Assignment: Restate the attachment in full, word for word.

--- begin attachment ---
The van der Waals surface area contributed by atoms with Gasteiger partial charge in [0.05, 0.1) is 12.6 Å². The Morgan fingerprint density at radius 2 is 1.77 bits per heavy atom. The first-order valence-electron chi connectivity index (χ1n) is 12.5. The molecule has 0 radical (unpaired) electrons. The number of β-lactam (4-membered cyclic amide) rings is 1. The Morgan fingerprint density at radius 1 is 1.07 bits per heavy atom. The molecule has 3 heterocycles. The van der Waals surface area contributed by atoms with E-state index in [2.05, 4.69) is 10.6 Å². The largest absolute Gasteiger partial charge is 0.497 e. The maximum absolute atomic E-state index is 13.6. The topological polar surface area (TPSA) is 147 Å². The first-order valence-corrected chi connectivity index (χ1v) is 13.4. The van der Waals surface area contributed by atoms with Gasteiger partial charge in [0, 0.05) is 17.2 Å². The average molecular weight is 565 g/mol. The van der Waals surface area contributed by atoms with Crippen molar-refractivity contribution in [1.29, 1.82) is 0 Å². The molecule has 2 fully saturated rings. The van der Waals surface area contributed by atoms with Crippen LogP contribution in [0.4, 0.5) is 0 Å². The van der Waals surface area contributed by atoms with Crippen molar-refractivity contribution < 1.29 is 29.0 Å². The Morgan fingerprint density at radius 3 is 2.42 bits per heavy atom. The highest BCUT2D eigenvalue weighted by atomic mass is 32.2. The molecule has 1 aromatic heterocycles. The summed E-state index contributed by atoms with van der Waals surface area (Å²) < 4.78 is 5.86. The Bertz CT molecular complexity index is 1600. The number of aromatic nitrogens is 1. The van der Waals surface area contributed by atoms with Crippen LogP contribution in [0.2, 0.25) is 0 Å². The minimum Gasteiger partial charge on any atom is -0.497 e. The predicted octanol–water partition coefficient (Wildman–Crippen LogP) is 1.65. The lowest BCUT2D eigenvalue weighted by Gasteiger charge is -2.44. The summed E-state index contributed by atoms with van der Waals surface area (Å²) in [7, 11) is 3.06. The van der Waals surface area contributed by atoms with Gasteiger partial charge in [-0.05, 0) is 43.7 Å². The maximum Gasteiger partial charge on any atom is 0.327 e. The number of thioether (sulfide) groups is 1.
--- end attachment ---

The van der Waals surface area contributed by atoms with Gasteiger partial charge in [0.05, 0.1) is 12.6 Å². The Morgan fingerprint density at radius 2 is 1.77 bits per heavy atom. The first-order valence-electron chi connectivity index (χ1n) is 12.5. The molecule has 0 radical (unpaired) electrons. The number of β-lactam (4-membered cyclic amide) rings is 1. The Morgan fingerprint density at radius 1 is 1.07 bits per heavy atom. The molecule has 3 heterocycles. The van der Waals surface area contributed by atoms with E-state index in [2.05, 4.69) is 10.6 Å². The largest absolute Gasteiger partial charge is 0.497 e. The maximum absolute atomic E-state index is 13.6. The topological polar surface area (TPSA) is 147 Å². The first-order valence-corrected chi connectivity index (χ1v) is 13.4. The van der Waals surface area contributed by atoms with Gasteiger partial charge in [0, 0.05) is 17.2 Å². The average molecular weight is 565 g/mol. The van der Waals surface area contributed by atoms with Crippen molar-refractivity contribution in [1.29, 1.82) is 0 Å². The molecule has 2 fully saturated rings. The van der Waals surface area contributed by atoms with Crippen LogP contribution in [0.4, 0.5) is 0 Å². The van der Waals surface area contributed by atoms with Crippen molar-refractivity contribution < 1.29 is 29.0 Å². The Morgan fingerprint density at radius 3 is 2.42 bits per heavy atom. The highest BCUT2D eigenvalue weighted by atomic mass is 32.2. The molecule has 1 aromatic heterocycles. The summed E-state index contributed by atoms with van der Waals surface area (Å²) < 4.78 is 5.86. The Bertz CT molecular complexity index is 1600. The number of aromatic nitrogens is 1. The van der Waals surface area contributed by atoms with Crippen LogP contribution in [0.2, 0.25) is 0 Å². The minimum Gasteiger partial charge on any atom is -0.497 e. The predicted octanol–water partition coefficient (Wildman–Crippen LogP) is 1.65. The lowest BCUT2D eigenvalue weighted by Gasteiger charge is -2.44. The summed E-state index contributed by atoms with van der Waals surface area (Å²) in [7, 11) is 3.06. The van der Waals surface area contributed by atoms with Gasteiger partial charge in [-0.05, 0) is 43.7 Å². The maximum Gasteiger partial charge on any atom is 0.327 e. The number of thioether (sulfide) groups is 1.